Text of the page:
Hunters harvest 52 elk, including 840-pound 8X8

Hunters harvest 52 elk, including 840-pound 8X8

November 17, 2012

Of 65 hunters who were awarded elk licenses by the Pennsylvania Game Commission this year, 52 were successful.

Of that total, 19 hunters killed bull elks, while 33 bagged an antlerless elk during the hunt, which ran No. 5 through 10.

The largest elk was an 840-pound (estimated live weight), Jr., of Scott Township, Lackawanna County. Tratthen killed his elk in Jay Township, Elk County.

Other large antlered elk (all estimated live weights) were: Robin Carleton of Mansfield, Tioga County, took a 775-pound 7x7 Nov. 7 in Covington Township, Clearfield County; Roger Rummel of Nanty Glo, Cambria County, took a 758-pound, 7x7 Nov. 8, in Covington Township, Clearfield County; Charles Ulrich of Allenwood, Union County, took a 729-pound 7x7 Nov. 5 in Karthus Township, Clearfield County; and Charles Cahill Jr., of Upper Darby, Delaware County, took a 720-pound 6x6 Nov. 7 in Covington Township, Clearfield County.

The largest antlerless elk was a 616-pound animal killed in Huston Township, Clearfield County killed by Sylvester Kronenwetter of Saint Marys, Elk County. He took an antlerless elk that weighed 616 pounds Nov. 9 in Huston Township in Clearfield County.

The 52 elk killed this year brought the state’s total to 523 since elk hunting was brought back to Pennsylvania in 2001.

n If you think you’ve had some tough days hunting, you’ve likely not had a day like James Yoder of Johnstown had last week.

The 63-year-old Yoder was hunting from a tree stand near Brush Valley when a strap on the stand broke.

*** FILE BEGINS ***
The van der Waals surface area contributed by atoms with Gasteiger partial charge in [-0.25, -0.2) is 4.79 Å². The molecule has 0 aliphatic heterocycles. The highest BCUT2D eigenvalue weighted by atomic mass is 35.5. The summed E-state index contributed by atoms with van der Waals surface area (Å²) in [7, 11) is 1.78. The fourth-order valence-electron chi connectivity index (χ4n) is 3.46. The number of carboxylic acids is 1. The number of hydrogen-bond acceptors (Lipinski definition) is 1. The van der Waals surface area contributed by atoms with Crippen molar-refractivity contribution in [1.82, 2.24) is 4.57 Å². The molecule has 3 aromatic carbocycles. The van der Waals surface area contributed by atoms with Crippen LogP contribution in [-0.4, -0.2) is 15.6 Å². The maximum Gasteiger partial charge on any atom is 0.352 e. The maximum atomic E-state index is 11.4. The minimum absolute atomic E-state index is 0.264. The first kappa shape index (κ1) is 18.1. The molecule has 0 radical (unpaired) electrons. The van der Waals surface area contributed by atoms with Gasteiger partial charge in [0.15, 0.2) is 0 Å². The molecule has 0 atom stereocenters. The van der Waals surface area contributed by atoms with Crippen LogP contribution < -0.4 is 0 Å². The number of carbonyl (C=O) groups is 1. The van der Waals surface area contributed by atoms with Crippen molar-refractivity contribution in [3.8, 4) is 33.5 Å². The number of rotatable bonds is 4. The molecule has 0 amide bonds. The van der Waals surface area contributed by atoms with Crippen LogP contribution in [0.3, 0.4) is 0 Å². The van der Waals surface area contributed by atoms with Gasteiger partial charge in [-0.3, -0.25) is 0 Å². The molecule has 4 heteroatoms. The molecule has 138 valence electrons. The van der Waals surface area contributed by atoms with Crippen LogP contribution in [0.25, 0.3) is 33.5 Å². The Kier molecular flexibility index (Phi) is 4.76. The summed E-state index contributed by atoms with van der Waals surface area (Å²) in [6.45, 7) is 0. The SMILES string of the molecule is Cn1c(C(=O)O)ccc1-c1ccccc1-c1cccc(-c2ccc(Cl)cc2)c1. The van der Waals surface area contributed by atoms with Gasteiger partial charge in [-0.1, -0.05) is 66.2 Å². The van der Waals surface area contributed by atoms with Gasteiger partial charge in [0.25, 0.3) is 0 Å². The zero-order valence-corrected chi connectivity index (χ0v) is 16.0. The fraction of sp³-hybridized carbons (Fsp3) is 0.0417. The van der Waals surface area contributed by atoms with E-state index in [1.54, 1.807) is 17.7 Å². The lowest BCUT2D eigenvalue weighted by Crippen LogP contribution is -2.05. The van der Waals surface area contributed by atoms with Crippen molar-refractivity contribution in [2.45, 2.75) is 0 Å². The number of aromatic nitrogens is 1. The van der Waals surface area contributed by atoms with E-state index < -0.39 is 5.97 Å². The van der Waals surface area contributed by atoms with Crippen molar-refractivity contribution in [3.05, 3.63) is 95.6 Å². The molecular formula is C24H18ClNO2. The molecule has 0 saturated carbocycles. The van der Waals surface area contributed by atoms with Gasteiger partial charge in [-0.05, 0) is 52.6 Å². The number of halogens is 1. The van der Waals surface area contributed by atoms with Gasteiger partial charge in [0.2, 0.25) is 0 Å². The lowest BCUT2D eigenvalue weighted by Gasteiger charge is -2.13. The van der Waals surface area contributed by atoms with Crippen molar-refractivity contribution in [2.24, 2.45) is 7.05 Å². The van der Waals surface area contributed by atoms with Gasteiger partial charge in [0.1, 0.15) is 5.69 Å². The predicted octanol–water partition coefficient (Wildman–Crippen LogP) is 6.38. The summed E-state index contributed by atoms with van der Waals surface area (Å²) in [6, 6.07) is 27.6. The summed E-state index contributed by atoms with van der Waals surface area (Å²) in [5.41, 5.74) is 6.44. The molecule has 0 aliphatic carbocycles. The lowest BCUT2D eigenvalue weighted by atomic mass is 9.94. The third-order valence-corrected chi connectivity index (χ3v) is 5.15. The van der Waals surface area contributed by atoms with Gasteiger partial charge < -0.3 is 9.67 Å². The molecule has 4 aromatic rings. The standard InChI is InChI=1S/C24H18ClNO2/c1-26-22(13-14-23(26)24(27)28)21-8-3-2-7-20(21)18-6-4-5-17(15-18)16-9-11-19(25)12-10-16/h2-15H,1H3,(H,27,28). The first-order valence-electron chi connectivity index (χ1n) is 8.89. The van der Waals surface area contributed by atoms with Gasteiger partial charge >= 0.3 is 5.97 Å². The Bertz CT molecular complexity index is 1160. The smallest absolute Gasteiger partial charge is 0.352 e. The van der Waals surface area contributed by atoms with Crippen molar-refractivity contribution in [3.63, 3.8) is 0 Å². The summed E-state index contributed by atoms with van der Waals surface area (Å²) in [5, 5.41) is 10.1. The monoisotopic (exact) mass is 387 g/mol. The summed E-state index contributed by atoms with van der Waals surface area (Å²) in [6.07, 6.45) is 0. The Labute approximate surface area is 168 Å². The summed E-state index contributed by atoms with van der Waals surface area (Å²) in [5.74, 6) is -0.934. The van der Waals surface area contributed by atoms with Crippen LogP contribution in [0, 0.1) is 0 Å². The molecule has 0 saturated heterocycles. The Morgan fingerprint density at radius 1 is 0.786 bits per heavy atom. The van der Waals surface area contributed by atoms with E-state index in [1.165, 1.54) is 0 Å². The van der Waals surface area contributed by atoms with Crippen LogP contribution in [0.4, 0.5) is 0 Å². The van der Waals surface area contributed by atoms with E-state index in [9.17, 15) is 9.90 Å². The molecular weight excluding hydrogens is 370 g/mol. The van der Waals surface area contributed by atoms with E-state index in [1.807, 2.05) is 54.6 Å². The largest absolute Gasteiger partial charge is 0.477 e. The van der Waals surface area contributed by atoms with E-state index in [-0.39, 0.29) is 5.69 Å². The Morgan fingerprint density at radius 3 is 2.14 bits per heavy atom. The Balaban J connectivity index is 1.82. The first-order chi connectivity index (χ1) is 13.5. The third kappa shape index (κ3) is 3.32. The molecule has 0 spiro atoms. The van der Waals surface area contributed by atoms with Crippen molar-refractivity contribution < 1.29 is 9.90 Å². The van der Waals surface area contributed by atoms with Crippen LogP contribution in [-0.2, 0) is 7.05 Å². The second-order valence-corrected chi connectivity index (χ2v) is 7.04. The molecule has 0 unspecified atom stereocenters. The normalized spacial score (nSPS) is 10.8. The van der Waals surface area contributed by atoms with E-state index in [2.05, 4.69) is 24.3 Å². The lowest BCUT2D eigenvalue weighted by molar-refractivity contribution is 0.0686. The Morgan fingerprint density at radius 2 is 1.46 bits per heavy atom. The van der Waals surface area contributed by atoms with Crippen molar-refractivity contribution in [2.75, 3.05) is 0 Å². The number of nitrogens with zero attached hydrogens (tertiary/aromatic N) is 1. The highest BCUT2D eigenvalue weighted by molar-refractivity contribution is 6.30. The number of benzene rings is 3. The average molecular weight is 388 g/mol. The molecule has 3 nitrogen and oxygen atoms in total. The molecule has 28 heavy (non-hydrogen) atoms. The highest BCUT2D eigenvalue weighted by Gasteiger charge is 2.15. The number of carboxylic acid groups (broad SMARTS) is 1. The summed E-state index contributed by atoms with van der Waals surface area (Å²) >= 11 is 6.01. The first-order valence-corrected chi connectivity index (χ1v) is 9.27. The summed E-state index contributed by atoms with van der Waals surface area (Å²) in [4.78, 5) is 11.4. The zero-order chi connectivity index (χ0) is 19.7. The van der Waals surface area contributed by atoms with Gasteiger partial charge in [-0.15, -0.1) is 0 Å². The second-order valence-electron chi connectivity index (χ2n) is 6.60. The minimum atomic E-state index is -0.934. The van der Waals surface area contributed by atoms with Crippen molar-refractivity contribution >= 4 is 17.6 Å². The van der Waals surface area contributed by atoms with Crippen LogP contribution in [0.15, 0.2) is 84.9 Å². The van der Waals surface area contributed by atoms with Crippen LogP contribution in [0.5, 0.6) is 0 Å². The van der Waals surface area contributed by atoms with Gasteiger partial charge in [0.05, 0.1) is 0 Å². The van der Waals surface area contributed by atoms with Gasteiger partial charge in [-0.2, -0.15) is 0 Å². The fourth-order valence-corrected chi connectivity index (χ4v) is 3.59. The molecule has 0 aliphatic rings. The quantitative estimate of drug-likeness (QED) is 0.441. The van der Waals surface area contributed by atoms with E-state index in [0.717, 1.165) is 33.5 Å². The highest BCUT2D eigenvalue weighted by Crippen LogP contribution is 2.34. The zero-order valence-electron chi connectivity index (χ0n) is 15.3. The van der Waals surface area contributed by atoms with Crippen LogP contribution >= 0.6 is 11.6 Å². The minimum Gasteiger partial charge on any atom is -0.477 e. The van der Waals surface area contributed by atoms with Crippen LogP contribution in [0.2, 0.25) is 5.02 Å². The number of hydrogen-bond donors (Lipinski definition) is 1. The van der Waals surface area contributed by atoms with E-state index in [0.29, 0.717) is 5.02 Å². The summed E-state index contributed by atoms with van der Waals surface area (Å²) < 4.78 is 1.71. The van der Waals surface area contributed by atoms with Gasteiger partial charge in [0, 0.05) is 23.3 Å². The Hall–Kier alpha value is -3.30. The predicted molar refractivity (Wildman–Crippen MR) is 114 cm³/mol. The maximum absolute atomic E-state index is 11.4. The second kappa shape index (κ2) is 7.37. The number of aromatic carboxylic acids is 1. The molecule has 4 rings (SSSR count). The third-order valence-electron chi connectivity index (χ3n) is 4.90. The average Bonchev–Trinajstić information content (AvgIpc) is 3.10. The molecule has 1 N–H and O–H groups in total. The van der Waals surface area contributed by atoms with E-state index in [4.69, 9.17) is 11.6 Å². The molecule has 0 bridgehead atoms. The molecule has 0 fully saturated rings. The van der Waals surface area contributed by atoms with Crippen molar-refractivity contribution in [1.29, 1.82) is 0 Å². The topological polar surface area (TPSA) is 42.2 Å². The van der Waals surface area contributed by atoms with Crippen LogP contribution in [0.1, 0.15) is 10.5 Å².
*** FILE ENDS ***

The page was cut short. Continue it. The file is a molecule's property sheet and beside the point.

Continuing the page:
Fortunately for Yoder - who could have suffered a nasty fall – one of his feet got caught in a strap. The only problem was that he flipped upside down and was left dangling 15 feet above the ground by one foot.

Fortunately, his hunting partner found him soon thereafter and after a call to 911, Yoders was finally down out of the tree. He was taken to a local hospital for minor injuries, treated and released.

Last week, I wrote about the dangers of hunting out of a tree stand – particularly when a stand is sabotaged.

But I will again mention that tree stands have become one of the most dangerous parts of hunting, much more so than accidental shootings.

With the traditional rifle season set to begin next week, please be careful out there, especially if you are hunting out of a tree stand.

n There have been sightings of bald eagles at Cherry Valley reservoir. This week, I received another report of a sighting at Canonsburg Lake.

Neither would surprise me if true, especially since both Washington and Greene counties are listed as having nesting pairs.

Bald eagles have made a tremendous comeback in Pennsylvania with well over 200 nesting pairs across the state.

Please remember, however, that if you do see a bald eagle nest, do not disturb it. While the birds have made a great comeback, their numbers are still precarious.

Outdoors Editor F. Dale Lolley can be reached at



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